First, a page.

“Sitting with someone who is dying helps me relate to my own aging and mortality, gives me a feeling of connection to something elemental and is as close as I come to a sense of spirituality.”
“Volunteering for Hospice has helped me to appreciate and enjoy my life.”
“Being with someone in the last days of their life is a huge privilege. You have the opportunity to help someone achieve a peaceful passing and in so doing you find your own peace. I always come away from the experience feeling blessed.”
Volunteers “companion” clients and families and enhance existing relationships by creating comfort in an unfamiliar hospice or hospital setting, or support them at home.
Volunteers provide respite so family caregivers can take a break or get some rest.
Volunteers through active listening can give clients space to revisit old memories, enhance meaning or bring the context of having done the best they could with what they had at the time.
Palliative care makes the promise that the client and the family will be cared for spiritually, intellectually, emotionally and physically. No one person could possible do that, and of course no one person does. What is required is the willingness to be present with people in their fear and uncertainty.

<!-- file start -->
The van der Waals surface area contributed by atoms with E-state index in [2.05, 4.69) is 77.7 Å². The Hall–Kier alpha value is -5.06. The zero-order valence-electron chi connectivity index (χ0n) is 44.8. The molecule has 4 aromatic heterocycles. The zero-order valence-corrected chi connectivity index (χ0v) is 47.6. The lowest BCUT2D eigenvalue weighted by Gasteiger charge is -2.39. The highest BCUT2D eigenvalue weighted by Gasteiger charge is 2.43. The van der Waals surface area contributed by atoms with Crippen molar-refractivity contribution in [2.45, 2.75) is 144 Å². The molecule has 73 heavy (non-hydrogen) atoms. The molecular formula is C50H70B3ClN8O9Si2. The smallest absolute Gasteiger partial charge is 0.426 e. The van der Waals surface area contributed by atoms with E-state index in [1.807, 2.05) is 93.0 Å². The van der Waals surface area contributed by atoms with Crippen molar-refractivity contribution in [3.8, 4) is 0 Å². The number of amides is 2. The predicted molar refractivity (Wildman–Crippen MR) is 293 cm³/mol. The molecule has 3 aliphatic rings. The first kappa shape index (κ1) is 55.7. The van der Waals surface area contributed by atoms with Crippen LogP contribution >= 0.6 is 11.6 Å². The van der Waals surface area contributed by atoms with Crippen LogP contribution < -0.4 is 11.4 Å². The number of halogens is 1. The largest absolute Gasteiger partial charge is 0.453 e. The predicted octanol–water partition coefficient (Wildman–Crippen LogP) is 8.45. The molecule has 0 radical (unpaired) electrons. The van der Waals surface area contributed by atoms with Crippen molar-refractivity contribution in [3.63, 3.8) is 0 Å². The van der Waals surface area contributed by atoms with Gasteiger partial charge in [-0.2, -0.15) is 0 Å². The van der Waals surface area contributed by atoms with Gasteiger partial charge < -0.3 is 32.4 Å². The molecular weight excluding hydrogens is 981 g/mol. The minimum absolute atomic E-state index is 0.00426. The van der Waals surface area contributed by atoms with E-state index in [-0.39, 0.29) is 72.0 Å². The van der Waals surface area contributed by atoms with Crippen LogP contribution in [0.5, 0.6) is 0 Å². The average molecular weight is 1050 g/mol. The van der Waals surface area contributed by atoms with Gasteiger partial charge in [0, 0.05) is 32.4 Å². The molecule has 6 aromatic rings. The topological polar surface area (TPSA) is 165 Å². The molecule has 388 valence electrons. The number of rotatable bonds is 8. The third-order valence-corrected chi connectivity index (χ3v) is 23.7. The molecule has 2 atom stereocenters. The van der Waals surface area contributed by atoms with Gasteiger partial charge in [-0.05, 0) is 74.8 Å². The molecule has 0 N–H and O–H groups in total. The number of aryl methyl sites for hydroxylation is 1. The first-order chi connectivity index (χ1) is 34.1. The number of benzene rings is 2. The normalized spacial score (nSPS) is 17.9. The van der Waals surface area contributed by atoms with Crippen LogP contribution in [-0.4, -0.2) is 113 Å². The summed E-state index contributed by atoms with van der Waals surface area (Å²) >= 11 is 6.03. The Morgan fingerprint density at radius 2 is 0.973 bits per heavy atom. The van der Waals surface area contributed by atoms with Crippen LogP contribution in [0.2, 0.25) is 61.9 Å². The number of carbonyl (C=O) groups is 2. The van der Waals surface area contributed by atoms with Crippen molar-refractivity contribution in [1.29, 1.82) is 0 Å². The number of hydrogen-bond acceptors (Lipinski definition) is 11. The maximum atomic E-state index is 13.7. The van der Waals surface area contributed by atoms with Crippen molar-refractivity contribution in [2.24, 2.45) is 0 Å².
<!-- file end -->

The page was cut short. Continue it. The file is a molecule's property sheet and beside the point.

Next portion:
In this work, it simply comes down to how comfortable we are with ourselves, with others and with the whole idea of dying, because often working with the dying involves more “being” than “doing”.
How can we help?
We begin with who we are. Our life experiences of loves and losses, our history, our interests are all available to help us connect with clients and their families.
“Those who have the strength and the love
To sit with a dying patient
In the silence that goes beyond words
Will know that this moment
Is neither frightening nor painful,
But a peaceful cessation of the functioning of the body.
Watching a peaceful death of a human being
Reminds us of a falling star;
One of the million lights in a vast sky
That flares up for a brief moment
Only to disappear into the endless night forever.”